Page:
SAN FRANCISCO, Aug 20 (Reuters) - The investment wing of the Saudi Arabian Oil Company has spearheaded a $30 million investment in San Francisco-based Siluria Technologies, a company that plans to produce low-cost gasoline from natural gas, the companies said Wednesday.
Siluria’s two-step process converts natural gas to ethylene, and ethylene to liquid fuels such as gasoline, diesel and jet fuel.
The company said the technology could enable natural gas to supplement petroleum as the worldwide basis for transportation fuels and some chemicals.
Siluria currently operates three pilot projects on the U.S. West Coast, which have been producing small quantities of gasoline since March of 2013. It plans to open a larger-scale $16 million demonstration unit in Texas by the end of the year.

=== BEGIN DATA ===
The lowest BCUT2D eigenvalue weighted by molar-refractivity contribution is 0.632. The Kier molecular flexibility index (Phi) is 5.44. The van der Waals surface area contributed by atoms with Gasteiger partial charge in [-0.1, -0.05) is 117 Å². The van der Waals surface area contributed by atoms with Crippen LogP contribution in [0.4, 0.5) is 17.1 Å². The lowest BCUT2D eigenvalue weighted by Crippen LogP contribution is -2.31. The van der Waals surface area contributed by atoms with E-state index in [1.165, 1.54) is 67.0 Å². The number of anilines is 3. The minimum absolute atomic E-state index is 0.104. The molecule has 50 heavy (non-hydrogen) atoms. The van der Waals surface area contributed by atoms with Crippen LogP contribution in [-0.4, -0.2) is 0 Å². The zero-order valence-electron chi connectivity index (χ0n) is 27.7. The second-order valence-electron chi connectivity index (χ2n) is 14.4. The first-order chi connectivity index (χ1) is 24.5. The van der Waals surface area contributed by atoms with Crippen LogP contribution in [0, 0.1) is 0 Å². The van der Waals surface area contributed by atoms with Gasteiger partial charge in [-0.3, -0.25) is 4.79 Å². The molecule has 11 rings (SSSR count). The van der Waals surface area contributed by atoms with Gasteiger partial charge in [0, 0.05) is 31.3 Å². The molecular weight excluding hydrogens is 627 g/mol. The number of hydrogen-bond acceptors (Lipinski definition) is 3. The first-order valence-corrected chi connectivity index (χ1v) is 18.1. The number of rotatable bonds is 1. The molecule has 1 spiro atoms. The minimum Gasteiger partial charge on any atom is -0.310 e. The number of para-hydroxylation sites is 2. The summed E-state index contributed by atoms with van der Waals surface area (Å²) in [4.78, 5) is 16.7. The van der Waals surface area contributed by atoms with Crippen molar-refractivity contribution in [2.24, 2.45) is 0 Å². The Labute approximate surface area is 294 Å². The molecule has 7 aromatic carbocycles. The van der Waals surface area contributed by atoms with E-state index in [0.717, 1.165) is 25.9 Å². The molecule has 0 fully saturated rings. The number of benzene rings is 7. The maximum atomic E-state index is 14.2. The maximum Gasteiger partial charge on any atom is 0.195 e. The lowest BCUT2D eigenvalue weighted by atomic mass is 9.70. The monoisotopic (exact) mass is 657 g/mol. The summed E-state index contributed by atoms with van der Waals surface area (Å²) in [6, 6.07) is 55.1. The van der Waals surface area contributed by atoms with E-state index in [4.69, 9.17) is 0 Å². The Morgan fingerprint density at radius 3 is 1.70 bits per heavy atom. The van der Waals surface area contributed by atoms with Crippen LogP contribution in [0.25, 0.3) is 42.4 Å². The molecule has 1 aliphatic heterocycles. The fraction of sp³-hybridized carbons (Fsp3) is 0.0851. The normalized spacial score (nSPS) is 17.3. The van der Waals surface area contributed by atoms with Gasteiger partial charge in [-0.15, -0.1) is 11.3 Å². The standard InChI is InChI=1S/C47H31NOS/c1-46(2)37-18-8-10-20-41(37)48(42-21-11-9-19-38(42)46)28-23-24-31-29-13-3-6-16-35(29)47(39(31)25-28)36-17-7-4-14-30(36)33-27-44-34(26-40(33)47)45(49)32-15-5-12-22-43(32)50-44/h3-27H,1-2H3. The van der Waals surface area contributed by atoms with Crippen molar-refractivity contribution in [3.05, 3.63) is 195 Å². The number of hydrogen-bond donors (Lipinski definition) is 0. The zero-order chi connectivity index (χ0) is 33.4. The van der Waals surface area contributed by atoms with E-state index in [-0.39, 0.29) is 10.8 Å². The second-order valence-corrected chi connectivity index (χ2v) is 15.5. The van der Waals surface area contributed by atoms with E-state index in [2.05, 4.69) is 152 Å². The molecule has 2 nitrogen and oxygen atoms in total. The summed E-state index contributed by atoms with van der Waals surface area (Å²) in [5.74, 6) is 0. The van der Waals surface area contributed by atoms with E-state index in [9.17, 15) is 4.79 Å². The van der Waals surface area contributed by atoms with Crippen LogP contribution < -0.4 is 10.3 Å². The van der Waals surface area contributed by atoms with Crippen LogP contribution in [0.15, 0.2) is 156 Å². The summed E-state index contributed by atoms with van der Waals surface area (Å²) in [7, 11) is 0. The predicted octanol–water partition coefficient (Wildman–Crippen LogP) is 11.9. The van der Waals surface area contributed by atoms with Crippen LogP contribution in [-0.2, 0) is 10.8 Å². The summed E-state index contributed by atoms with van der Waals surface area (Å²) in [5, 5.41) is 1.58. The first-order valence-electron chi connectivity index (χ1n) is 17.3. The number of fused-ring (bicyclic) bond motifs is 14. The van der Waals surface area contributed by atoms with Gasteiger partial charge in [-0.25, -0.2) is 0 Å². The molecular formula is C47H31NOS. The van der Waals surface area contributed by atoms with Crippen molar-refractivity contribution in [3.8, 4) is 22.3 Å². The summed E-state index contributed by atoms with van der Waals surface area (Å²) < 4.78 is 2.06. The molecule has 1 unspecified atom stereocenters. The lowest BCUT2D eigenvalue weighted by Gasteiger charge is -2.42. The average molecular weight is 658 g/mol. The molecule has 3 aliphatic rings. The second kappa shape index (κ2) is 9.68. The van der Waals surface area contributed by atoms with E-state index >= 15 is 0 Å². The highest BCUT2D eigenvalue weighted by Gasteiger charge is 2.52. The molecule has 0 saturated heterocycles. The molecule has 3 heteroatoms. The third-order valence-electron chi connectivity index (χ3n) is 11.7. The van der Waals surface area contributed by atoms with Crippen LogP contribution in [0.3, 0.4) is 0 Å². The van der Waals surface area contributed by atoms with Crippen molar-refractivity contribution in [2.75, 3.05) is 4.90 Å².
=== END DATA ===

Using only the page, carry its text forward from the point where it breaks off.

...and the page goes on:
The company then plans to tap some of the nearly $100 million in funding it has raised since its inception to begin opening commercial-scale plants in late 2017 or 2018.
“Projecting long term, our operating costs to produce a fuel are probably something like $15 to $20 a barrel,” said Ed Dineen, chief executive officer of Siluria.
That would translate into $1 a gallon gasoline at today’s prices, about half of what it costs to make it from petroleum, he said. He expects the company to be producing fuel at that price by around 2021.
Dineen said that the Saudi Arabian Oil Company, or Saudi Aramco, was interested in investing in Siluria because it has been unhappy with the value it has received from their abundant supplies of natural gas.
“The ability to bring a technology that can upgrade natural gas to higher-valued products was attractive,” he said. “And they have a genuine interest in new technology.”
Reporting by Rory Carroll; Editing by Bernard Orr